Susan Love, MD, MBA, outspoken lesbian doctor and fierce breast cancer advocate, died at age 75 in her Los Angeles home after a recurrence of leukemia, The New York Times reports.

“Founding Mother” and chief visionary officer of the Susan Love Foundation for Breast Cancer Research, Love was a breast surgeon well known for her criticism of the medical establishment’s treatment of women as well as being an early advocate of cancer surgery that conserves as much breast tissue as possible. Love was also among the first to speak openly about the risk of routine hormone replacement therapy (HRT) for menopausal women.

“Ubiquitous, energetic, forthright (some critics said brash) and at times controversial, Dr. Love, it was generally agreed, helped reshape both the doctor’s role and the patient’s with respect to the treatment of breast cancer, which kills more than 43,000 women in the United States annually,” the Times wrote.

Published in 1990, Dr. Susan Love’s Breast Book is widely considered the global “bible” for people with breast cancer, according to the Times. The book, written in a style for the lay person, will be released in its updated 7th edition this year and has been translated into German, Dutch, Chinese, Japanese, Spanish and Hebrew.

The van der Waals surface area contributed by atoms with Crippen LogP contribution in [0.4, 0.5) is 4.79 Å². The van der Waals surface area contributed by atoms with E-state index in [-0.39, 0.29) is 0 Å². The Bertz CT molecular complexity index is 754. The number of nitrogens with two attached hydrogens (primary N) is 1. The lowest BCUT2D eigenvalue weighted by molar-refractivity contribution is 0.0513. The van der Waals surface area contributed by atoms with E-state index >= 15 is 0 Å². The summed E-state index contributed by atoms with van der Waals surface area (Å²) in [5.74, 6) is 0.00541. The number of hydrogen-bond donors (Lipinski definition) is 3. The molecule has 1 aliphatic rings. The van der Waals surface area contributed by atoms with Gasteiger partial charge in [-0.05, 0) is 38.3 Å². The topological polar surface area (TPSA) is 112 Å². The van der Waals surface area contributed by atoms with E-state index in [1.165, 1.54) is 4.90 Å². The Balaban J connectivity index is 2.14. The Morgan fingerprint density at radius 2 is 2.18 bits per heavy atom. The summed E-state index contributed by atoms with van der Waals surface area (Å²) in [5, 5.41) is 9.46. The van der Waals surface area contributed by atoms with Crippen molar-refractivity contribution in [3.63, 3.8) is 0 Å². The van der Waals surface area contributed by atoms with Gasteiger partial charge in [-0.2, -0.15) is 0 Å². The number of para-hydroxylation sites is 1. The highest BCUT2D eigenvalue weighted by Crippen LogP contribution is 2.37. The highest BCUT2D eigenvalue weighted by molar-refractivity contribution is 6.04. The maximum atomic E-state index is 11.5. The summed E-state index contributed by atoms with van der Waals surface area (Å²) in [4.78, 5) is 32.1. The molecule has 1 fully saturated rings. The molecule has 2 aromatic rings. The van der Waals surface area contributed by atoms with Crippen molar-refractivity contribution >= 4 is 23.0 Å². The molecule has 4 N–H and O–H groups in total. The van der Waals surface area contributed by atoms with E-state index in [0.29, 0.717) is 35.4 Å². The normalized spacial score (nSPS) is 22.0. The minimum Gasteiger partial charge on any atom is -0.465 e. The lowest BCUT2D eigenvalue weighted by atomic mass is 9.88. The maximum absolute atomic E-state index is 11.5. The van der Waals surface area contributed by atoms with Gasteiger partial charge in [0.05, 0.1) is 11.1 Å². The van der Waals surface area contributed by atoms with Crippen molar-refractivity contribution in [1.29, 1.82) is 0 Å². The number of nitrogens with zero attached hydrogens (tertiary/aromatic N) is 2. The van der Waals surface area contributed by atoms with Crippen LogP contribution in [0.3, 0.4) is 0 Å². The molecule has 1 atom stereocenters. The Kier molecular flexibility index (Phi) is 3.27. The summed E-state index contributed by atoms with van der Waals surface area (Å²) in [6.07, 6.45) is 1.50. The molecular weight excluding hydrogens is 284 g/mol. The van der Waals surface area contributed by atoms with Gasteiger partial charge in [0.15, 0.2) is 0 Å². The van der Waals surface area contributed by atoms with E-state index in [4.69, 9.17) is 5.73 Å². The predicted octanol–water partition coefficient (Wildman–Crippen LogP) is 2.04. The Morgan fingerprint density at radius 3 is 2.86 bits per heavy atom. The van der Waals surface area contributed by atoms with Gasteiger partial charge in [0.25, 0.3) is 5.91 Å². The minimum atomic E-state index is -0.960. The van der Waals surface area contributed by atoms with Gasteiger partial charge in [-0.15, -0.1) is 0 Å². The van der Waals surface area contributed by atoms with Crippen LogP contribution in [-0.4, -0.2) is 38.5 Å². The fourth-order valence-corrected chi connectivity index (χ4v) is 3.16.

Love was also instrumental in urging people to participate in breast cancer research, notably through an initiative titled Love Research Army.

In 1993, Love and her partner Helen Cooksey, MD, made history when they received approval for the first joint adoption by a gay couple from the Supreme Court of Massachusetts, which did not recognize same-sex marriage at the time, according to

Love and Cooksey married in 2004 in San Francisco, when it was briefly allowed before a ballot measure made the unions illegal four years later.

Susan Love Foundation for Breast Cancer CEO Christopher Clinton Conway said that he, the foundation and millions of others around the world are “indebted to Dr. Love’s vision, dedication and commitment to ending breast cancer for all.”

“The light that Susan shared with the world has touched so many, and the world will mourn her loss,” he added. “As an advocate, a researcher, a doctor, a surgeon, a friend, an author and so much more, her legacy will live on forever in the love she showed the world.”

Love is survived by her wife and their daughter, Katie Patton-LoveCooksey.